All states require physician assistants to be licensed. To become licensed, candidates must pass the Physician Assistant National Certifying Examination (PANCE) from the National Commission on Certification of Physician Assistants (NCCPA). A physician assistant who passes the exam may use the credential "Physician Assistant-Certified (PA-C)." To keep their certification, physician assistants must complete 100 hours of continuing education every 2 years. The recertification exam is required every 10 years. In addition, state licensure laws require physician assistants to hold an agreement with a supervising physician. Although the physician does not always need to be onsite, collaboration between physicians and physician assistants is required for practice.

Arnrae U. Moultrie, PA-C, at our St. Joseph's location said, "I love my role and that I'm multi-dynamic. I can help the doctor in his clinic, I can run my own clinic, and I can first assist in the operating room."

Nurse practitioners (NPs) coordinate patient care and may provide primary and specialty healthcare. They must earn at least a master's degree in one of the APRN (advanced practice registered nurses) roles. They must also be licensed in their state and pass a national certification exam.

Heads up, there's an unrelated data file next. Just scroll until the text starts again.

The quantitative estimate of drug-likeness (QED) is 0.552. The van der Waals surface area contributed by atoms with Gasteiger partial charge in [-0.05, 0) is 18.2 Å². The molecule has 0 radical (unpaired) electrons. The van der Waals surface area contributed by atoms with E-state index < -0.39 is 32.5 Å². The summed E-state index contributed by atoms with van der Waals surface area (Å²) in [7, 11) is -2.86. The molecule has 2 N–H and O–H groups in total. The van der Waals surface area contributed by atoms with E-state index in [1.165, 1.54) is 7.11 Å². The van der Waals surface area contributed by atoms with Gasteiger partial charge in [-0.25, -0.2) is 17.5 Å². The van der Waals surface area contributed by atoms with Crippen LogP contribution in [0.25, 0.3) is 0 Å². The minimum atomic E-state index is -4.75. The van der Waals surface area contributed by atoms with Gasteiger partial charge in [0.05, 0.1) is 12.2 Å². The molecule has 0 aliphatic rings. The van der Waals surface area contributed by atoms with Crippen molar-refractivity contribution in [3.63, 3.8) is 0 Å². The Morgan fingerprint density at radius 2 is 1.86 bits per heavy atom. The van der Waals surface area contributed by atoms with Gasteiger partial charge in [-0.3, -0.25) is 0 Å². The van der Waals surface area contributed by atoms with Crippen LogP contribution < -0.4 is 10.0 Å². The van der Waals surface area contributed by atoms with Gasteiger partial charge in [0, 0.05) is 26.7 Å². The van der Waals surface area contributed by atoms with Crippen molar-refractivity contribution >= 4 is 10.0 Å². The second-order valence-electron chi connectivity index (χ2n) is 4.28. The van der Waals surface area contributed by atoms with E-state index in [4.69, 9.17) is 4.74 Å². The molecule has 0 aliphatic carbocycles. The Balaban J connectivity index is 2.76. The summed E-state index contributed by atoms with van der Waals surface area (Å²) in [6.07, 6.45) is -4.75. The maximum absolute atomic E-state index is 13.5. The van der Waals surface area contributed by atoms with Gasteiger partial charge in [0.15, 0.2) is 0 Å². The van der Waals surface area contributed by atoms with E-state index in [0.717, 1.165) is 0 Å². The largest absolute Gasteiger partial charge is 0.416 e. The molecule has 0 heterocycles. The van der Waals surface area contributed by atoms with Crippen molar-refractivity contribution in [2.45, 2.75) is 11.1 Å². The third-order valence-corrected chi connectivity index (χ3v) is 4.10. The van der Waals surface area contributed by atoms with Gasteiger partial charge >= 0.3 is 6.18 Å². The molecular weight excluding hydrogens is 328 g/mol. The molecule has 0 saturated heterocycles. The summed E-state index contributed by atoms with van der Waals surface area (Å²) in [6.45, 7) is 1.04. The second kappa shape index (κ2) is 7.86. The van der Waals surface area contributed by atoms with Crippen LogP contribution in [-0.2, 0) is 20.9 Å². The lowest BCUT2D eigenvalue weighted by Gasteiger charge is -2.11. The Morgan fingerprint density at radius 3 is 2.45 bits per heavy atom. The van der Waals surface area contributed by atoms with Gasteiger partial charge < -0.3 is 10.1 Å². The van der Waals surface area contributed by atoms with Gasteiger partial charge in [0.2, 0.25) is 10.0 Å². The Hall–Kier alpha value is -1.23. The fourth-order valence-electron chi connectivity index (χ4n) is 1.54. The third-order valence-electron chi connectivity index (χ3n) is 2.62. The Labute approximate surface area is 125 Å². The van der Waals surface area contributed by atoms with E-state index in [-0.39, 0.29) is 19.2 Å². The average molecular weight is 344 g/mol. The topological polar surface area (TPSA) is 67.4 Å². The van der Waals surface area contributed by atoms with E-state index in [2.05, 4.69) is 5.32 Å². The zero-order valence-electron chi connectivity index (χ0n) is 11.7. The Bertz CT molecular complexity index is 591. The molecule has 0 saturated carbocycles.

A day for an NP may look like the following:

  • Take and record patients' medical histories and symptoms
  • Perform physical exams and observe patients
  • Create patient care plans or contribute to existing plans
  • Perform and order diagnostic tests
  • Operate and monitor medical equipment
  • Diagnose various health problems
  • Analyze test results or changes in a patient's condition and alter treatment plans, as needed
  • Provide patients medicines and treatments
  • Evaluate a patient's response to medicines and treatments
  • Consult with doctors and other healthcare professionals, as needed
  • Counsel and teach patients and their families how to stay healthy or manage their illnesses or injuries
  • Conduct research